Fairfax County Public Schools are now teaching students about sex assault and consent as part of its family life education curriculum. This video is proposed for use in high school. (Human Relations Media)

The educational video opens with a sober warning: Those who rape and sexually assault are not always predators hiding in the shadows; they sometimes are those closest to you.

“My idea of rape was someone snatching me up in an alley, a dark alley, a stranger, not someone that I date, not someone I trust,” a young woman and survivor of sexual assault says as the video — “Defining Sexual Assault” — begins to walk students through the challenging subject.

This might be the kind of lesson you’d expect on a college campus as the nation continues to respond to the deep and growing concern about sexual assault. But in Fairfax County, Va., one of the nation’s largest public school districts, the video is a proposed part of a new sexual education curriculum designed to teach teens about consent and assault before they graduate from high school.

Fairfax County Public Schools last year updated its family life education curriculum to include lessons on sexual consent and more thorough instruction on sexual assault, and the changes are slated to be implemented next school year. They are topics that have been widely addressed on college campuses, often as part of freshman orientation, but there is a growing belief that the education needs to come earlier so that it becomes second nature to young people. The main federal education law, updated last year, requires high schools to report how they are teaching students about safe relationships, including consent.

Elizabeth Payne, who oversees Fairfax County’s family life education curriculum, said the wave of news about sexual assaults on the nation’s college campuses during the past few years has disturbed her. Numerous polls and surveys, including one last year from The Washington Post and the Kaiser Family Foundation, have shown that approximately 1 in 5 women say that they were assaulted during their college years.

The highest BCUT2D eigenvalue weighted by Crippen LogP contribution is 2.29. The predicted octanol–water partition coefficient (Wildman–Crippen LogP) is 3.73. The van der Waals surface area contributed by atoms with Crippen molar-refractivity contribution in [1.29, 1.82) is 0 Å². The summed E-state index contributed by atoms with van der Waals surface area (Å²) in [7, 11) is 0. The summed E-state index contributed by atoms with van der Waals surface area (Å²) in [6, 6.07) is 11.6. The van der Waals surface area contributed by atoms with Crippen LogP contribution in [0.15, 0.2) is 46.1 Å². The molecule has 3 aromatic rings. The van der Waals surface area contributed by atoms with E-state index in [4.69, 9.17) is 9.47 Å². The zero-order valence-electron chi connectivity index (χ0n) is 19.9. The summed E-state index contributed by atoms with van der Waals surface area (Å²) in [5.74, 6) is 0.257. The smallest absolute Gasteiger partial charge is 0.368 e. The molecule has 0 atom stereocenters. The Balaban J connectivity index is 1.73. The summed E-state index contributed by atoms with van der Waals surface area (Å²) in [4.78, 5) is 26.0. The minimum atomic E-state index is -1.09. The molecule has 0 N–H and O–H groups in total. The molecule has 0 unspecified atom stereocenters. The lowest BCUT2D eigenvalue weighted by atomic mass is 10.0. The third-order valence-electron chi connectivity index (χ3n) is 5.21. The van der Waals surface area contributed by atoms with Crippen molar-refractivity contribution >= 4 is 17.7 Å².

Payne said she believes health educators have a role to play in addressing assaults.

“We knew it was time to do something about it,” Payne said.

College sexual assault has been gaining national attention, largely through a series of high-profile cases at major universities. Most recently, there was a public outcry after Brock Turner, a former Stanford swimmer convicted of sexually assaulting an unconscious woman outside a fraternity party, was sentenced to six months in jail instead of the multi-year prison term prosecutors were seeking. The case underscored for some the importance of consent, especially in an environment where people are drinking or using drugs to excess.

After Turner’s conviction in March, Santa Clara County, Calif. District Attorney Jeff Rosen said he hoped the case drove home a message that “will clearly reverberate throughout colleges, in high schools, anywhere where there may be any doubt about the distinction between consent and sexual assault.”

“No means no, drunk means no, passed out means no, and sex without consent means criminal assault,” Rosen said, according to several local news reports .

By the time high school graduates arrive on college campuses, many of them have conflicting ideas about what constitutes sexual consent, a Washington Post survey found, and many of them never learned about it before getting there.

Anjali Khanna, 18, a senior at Fairfax County’s Thomas Jefferson High School for Science and Technology magnet school and founder of a student group to combat sexual assault, said the education on consent should not be delayed until college.